What has happened?

The European Securities and Markets Authority (ESMA) has published a report on cryptoassets and initial coin offerings (ICOs), clarifying existing rules for cryptoassets that qualify as financial instruments and setting any regulatory gaps and issues that EU policymakers should consider.

What does this mean?

In its Advice to the European (EU) Institutions, ESMA noted that the legal status of cryptoassets is a key consideration for regulators, as this determines whether financial services rules apply and, if so, the level of protection for investors.

ESMA's report follows a request by the European Commission in its 2018 FinTech Action plan for all European Supervisory Authorities, of which ESMA is one, to assess the suitability of the EU regulatory framework in respect of ICOs and cryptoassets.

Another of the European Supervisory Authorities, the European Banking Authority (EBA), recently published the results of its own assessment of the applicability and suitability of EU law to cryptoassets.

To better understand when cryptoassets qualify as financial instruments, ESMA has been working with national competent authorities (NCAs) on analysing the different business models of cryptoassets (such as investment-, utility-, hybrid- or payment-type cryptoassets) as well as the risks and potential benefits they may introduce and how they fit within the existing regulatory framework.

This exercise showed that most NCAs consider that certain cryptoassets can qualify as transferable securities or other types of MiFID II financial instruments.

However, while transposing MiFID II into national laws, many NCAs defined the term "financial instruments" differently, some using a restrictive list of examples and others broader interpretations.

"This creates challenges to both the regulation and to the supervision of cryptoassets," ESMA said.

In its report, the regulator identified a number of concerns in the current financial regulatory framework, which broadly fall into two categories.

Cryptoassets that qualify as MiFID financial instruments

For cryptoassets that qualify as transferable securities and MiFID financial instruments, many EU financial rules already apply, such as the Prospectus Directive, MiFID II, the Market Abuse Directive or the Transparency Directive.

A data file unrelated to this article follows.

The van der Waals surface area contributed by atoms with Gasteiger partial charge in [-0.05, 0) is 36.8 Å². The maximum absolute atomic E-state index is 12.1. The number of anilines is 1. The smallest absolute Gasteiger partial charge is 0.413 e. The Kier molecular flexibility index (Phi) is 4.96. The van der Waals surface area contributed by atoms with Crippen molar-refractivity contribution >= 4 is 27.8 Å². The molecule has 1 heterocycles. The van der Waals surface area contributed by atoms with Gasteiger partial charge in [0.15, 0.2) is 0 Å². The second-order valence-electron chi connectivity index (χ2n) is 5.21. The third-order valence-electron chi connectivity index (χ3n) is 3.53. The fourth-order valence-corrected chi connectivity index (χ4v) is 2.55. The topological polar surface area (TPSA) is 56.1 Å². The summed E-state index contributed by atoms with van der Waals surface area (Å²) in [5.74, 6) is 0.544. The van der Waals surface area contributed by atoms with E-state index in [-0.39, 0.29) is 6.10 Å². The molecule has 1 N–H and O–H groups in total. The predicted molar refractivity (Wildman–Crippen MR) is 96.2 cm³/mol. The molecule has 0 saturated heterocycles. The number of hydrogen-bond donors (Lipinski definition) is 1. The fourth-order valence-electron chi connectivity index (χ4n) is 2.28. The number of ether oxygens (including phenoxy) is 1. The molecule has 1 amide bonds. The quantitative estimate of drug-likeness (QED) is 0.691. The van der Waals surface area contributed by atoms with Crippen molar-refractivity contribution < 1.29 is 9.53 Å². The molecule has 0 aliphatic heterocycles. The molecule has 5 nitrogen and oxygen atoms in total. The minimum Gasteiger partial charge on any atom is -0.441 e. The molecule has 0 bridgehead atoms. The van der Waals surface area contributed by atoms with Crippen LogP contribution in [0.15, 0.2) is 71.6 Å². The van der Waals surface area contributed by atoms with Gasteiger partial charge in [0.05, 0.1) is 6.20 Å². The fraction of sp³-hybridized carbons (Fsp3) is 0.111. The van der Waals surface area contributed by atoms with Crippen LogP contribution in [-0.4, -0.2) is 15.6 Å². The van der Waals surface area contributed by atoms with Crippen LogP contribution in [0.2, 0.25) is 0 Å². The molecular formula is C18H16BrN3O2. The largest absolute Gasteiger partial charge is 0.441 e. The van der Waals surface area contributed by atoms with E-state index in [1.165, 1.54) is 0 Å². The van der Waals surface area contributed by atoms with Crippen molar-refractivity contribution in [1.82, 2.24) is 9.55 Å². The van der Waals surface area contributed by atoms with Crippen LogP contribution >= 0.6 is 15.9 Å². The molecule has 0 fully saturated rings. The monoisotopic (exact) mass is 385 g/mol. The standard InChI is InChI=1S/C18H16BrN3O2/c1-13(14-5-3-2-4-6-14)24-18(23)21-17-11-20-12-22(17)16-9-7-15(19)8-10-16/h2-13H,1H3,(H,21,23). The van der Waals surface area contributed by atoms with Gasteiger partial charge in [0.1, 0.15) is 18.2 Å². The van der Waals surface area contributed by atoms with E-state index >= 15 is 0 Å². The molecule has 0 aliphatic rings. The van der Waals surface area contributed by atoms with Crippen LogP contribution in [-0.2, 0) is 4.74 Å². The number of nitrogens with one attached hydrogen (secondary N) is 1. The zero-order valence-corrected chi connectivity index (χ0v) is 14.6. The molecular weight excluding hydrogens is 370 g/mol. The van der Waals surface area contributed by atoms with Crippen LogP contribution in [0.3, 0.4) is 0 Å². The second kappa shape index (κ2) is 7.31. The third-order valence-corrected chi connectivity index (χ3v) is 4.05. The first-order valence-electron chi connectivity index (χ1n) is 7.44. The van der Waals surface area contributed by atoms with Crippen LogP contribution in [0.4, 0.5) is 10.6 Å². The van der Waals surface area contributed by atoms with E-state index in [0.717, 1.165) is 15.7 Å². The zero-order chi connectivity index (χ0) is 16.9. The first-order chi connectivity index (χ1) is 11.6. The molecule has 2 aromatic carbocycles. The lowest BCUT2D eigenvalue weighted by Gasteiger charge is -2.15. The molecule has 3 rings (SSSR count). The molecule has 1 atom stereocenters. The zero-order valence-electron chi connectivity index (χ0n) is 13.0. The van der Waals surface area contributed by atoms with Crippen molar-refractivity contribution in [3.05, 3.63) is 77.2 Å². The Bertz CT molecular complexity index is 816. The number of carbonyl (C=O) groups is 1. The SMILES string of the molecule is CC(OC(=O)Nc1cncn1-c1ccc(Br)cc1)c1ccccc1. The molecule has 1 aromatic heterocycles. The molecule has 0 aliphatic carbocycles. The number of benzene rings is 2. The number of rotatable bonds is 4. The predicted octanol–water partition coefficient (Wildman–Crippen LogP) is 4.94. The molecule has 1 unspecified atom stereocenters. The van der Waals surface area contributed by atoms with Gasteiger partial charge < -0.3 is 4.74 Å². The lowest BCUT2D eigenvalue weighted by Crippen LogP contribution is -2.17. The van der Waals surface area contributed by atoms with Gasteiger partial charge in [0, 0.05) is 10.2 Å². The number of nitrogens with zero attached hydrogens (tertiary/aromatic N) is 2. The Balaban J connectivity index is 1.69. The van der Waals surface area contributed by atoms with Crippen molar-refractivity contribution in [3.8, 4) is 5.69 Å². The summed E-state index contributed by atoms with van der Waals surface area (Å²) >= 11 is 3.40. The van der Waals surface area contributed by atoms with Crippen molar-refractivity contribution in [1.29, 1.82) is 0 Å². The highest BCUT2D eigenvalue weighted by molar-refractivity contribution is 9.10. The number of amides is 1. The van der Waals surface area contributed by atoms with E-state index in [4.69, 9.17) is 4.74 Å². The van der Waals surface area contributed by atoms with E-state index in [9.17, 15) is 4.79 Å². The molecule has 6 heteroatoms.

However, ESMA said there are a number of "gaps and issues" in the existing regulatory framework when applied to cryptoassets "that leave certain risks unaddressed or that may not be adapted to [distributed ledger technology]".

ESMA believes these issues should be considered and potentially addressed by the European Commission, including:

  • Greater clarity is needed around the types of services/activities that may qualify as custody/safekeeping services/activities under EU financial services rules in a DLT framework.
  • Greater certainty is needed around the concepts of settlement and settlement finality applied to cryptoassets.
  • Some risks specific to the underlying technology may need new/enhanced requirements.

Cryptoassets that do not qualify as MiFID financial instruments

Even though, according to ESMA, the size of the crypto market is still small and it does not currently raise financial stability issues, it still had concerns about the risks posed to investor protection and market integrity.

The report said:

"Where cryptoassets do not qualify as MiFID financial instruments and unless they qualify as electronic money, they are likely to fall outside of the existing EU financial services rules, in which case investors will not benefit from the safeguards that these rules provide."

Further, investors will not find it easy to distinguish between those cryptoassets that are within the scope of EU financial rules and those that are not, especially if they are offered on the same platforms.

Against this background, the regulator foresees two options: implementing a bespoke regime for specific types of cryptoassets or doing nothing, with ESMA recommending the first option is followed.

The report said:

"EU policymakers could consider the opportunity to set up a bespoke regime for those cryptoassets that do not qualify as financial instruments. Such a bespoke regime… would allow tailoring the rules to the specific risks and issues posed by those cryptoassets."

ESMA also believes that anti-money laundering (AML) rules should apply to all activities involving cryptoassets, in line with the recommendations in the EBA report on cryptoassets that came out on the same day as ESMA's report.

The regulator therefore called on EU policymakers to review AML requirements, including with regard to providers of crypto-to-crypto exchange services providers and providers of financial services for ICOs.

In addition, they should also consider the need for appropriate risk disclosure requirements to be in place.

Finally, the report noted that wider regulation may have slightly unintended consequences, such as "risking legitimising cryptoassets and encouraging wider adoption".

"Therefore, at this stage, ESMA advises to focus the regime for cryptoassets that are not financial instruments on warning buyers about the risks of those cryptoassets, instead of a more elaborate regime that could legitimise cryptoassets and bring them into a similar regulatory remit as the one for cryptoassets that are financial instruments," the report said.

Next steps

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